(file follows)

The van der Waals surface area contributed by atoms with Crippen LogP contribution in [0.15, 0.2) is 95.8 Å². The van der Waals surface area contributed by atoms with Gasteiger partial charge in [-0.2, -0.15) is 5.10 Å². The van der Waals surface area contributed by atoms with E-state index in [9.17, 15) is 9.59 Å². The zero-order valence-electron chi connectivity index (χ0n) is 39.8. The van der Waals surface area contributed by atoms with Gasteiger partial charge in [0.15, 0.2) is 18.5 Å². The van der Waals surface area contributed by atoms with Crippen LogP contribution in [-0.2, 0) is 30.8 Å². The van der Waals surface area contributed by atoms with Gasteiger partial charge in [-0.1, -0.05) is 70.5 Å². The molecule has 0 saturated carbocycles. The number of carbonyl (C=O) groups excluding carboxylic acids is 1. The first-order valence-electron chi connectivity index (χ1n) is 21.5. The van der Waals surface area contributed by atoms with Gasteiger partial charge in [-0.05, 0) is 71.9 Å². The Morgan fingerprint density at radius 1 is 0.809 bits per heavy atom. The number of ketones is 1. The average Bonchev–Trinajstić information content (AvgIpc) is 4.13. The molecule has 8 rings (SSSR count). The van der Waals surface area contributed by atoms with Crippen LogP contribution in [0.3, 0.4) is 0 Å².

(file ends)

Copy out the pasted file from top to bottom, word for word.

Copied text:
The van der Waals surface area contributed by atoms with Crippen LogP contribution in [0.15, 0.2) is 95.8 Å². The van der Waals surface area contributed by atoms with Gasteiger partial charge in [-0.2, -0.15) is 5.10 Å². The van der Waals surface area contributed by atoms with E-state index in [9.17, 15) is 9.59 Å². The zero-order valence-electron chi connectivity index (χ0n) is 39.8. The van der Waals surface area contributed by atoms with Gasteiger partial charge in [0.15, 0.2) is 18.5 Å². The van der Waals surface area contributed by atoms with Crippen LogP contribution in [-0.2, 0) is 30.8 Å². The van der Waals surface area contributed by atoms with Gasteiger partial charge in [-0.1, -0.05) is 70.5 Å². The molecule has 0 saturated carbocycles. The number of carbonyl (C=O) groups excluding carboxylic acids is 1. The first-order valence-electron chi connectivity index (χ1n) is 21.5. The van der Waals surface area contributed by atoms with Gasteiger partial charge in [-0.05, 0) is 71.9 Å². The Morgan fingerprint density at radius 1 is 0.809 bits per heavy atom. The number of ketones is 1. The average Bonchev–Trinajstić information content (AvgIpc) is 4.13. The molecule has 8 rings (SSSR count). The van der Waals surface area contributed by atoms with Crippen LogP contribution in [0.3, 0.4) is 0 Å².